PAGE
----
In none of these stories and their books, the texture, the smells, the feel of the paper was I estranged. Things happened, sometimes weird things happened, especially at night, when people called out to each other meaningless cries of remembering or forgetting. Why would I doubt those books, whether they were real or not. Real or not didn’t much concern me. What happened in the night in our small flat in central London was much stranger and more savage.

Anyway, books were books and what happened in them took part in a world of its own. The universe of story and place escaped. During my 67 years I’ve had reason to read the first five books of the bible. First the illustration that drew you in to its matter ad-style. Then the feel and smell of the papers that promised a disappearance of the world I seemed to be in, to the world that allowed me in and transformed my world wherever it should be. Samuel: A small boy in a stripped nightshirt, rubbing his eyes, what is it grandfather? But the grandfather knew nothing, then the next night and then the next until the grandfather finally understood whose voice was calling whom. I felt sorry for the Grandfather, just another also ran, a small subject in the man’s story, Samuel and God, not Samuel and Grandfather. Eventually it came to the Grandfather, Eli, that Samuel not Eli was the one who would have the word of god. Only a book written millennia ago would have neglected to notice that there was a shop nearby which sold iPhones and there was no need really for this rule of three. All this getting up and down. The waking and the sleeping in the middle of the night, “Hallo?” “Samuel? Is that you?” God. “Well, I am the lord thy God and I’ve decided that you will be my prophet” “Thank you, God.” “God, Sir?” “Yes Samuel, what is it?” “What’s a prophet? Will I have to go to a different school?”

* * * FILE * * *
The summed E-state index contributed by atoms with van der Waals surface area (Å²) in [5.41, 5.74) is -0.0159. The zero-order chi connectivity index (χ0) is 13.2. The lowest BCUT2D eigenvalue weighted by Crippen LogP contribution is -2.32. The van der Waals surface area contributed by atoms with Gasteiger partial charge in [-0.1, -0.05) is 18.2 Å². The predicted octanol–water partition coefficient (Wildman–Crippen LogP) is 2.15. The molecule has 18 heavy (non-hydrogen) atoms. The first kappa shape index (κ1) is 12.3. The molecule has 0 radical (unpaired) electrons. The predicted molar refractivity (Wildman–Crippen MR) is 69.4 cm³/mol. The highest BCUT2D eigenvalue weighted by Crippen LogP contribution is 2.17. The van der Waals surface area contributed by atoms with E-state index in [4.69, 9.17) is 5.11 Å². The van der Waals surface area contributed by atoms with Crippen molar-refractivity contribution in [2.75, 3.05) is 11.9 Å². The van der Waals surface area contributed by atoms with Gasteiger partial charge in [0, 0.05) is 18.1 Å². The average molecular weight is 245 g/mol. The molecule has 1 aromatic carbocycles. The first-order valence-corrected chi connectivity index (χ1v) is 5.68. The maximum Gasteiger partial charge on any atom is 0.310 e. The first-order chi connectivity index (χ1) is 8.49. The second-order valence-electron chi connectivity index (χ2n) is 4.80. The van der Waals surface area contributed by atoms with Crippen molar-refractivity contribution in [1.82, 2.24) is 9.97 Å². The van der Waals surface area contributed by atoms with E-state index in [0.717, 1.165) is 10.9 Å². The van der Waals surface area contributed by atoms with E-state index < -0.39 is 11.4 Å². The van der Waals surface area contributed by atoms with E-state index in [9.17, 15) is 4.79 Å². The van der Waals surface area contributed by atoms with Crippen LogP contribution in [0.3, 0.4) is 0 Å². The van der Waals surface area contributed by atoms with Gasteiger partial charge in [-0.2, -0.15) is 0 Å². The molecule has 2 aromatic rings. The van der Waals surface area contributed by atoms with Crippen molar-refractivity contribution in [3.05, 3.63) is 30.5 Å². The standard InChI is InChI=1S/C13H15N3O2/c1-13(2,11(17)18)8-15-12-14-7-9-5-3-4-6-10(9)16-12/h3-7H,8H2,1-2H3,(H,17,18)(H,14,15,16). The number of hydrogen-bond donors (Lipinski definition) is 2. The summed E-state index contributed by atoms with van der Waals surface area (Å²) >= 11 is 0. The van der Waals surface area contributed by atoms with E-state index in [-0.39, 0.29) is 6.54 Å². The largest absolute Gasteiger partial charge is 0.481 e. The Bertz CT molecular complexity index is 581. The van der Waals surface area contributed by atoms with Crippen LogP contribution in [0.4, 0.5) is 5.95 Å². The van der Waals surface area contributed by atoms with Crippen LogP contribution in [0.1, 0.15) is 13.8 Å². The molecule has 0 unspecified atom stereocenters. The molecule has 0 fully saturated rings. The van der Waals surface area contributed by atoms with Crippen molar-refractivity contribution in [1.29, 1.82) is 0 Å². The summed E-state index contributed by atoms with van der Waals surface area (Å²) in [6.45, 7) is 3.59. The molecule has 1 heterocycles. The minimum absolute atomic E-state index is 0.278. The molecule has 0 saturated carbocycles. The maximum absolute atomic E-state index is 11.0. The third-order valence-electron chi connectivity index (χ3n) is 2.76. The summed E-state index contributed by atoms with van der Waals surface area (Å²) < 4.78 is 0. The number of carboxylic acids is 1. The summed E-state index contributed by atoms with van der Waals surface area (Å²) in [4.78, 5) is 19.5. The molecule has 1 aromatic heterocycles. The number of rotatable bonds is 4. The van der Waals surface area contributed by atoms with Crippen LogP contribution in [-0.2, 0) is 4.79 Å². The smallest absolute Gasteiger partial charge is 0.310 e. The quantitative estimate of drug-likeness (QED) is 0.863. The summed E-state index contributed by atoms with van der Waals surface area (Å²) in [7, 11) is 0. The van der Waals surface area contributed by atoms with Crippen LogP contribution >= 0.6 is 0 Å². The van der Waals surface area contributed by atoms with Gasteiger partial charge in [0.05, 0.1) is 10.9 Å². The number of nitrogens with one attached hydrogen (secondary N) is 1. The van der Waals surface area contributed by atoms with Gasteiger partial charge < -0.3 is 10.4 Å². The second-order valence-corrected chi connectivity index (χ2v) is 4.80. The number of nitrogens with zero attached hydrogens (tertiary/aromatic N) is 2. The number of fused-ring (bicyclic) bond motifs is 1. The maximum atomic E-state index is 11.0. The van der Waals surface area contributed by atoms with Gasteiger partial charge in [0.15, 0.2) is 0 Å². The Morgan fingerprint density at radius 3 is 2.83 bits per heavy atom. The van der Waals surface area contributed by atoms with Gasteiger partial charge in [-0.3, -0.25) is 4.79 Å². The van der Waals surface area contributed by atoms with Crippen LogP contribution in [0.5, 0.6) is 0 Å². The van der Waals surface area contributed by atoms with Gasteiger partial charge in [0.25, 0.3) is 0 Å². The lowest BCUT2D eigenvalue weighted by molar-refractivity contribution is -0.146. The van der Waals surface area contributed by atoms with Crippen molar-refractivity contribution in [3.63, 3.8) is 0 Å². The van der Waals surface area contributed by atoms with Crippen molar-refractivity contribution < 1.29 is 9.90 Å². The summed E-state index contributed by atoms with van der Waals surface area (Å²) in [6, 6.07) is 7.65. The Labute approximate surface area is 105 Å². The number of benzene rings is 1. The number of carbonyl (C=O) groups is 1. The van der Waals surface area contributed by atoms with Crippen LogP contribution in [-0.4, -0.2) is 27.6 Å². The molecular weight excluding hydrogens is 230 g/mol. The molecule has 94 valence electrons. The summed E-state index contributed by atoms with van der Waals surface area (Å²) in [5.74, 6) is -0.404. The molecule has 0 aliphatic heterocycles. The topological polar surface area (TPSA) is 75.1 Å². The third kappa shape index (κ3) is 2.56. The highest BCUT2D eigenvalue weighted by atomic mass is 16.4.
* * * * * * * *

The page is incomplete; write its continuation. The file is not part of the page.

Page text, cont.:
“Oh, yes. It will all be quite different. But you’ll have a chance at growing up and keeping to your heritage? I think you’ll be fine.” “OK. What shall I prophesy?” “This and that. Things that put fear in the peoples’ hearts so that they will do as you say, which will be what I tell you.” “OK. Can I go back to bed now?” “Yes, if you want to, sleep well.” Not much chance of that. Your world turned upside down. But God’s good at choosing. Never the brightest ones. Never those with too much imagination. You don’t want your prophets looking round corners and seeing what lay ahead. The coming Chaos. Not since Job, God learned his lesson there. The simple witted ones. Not those who would see round the corners of their lives.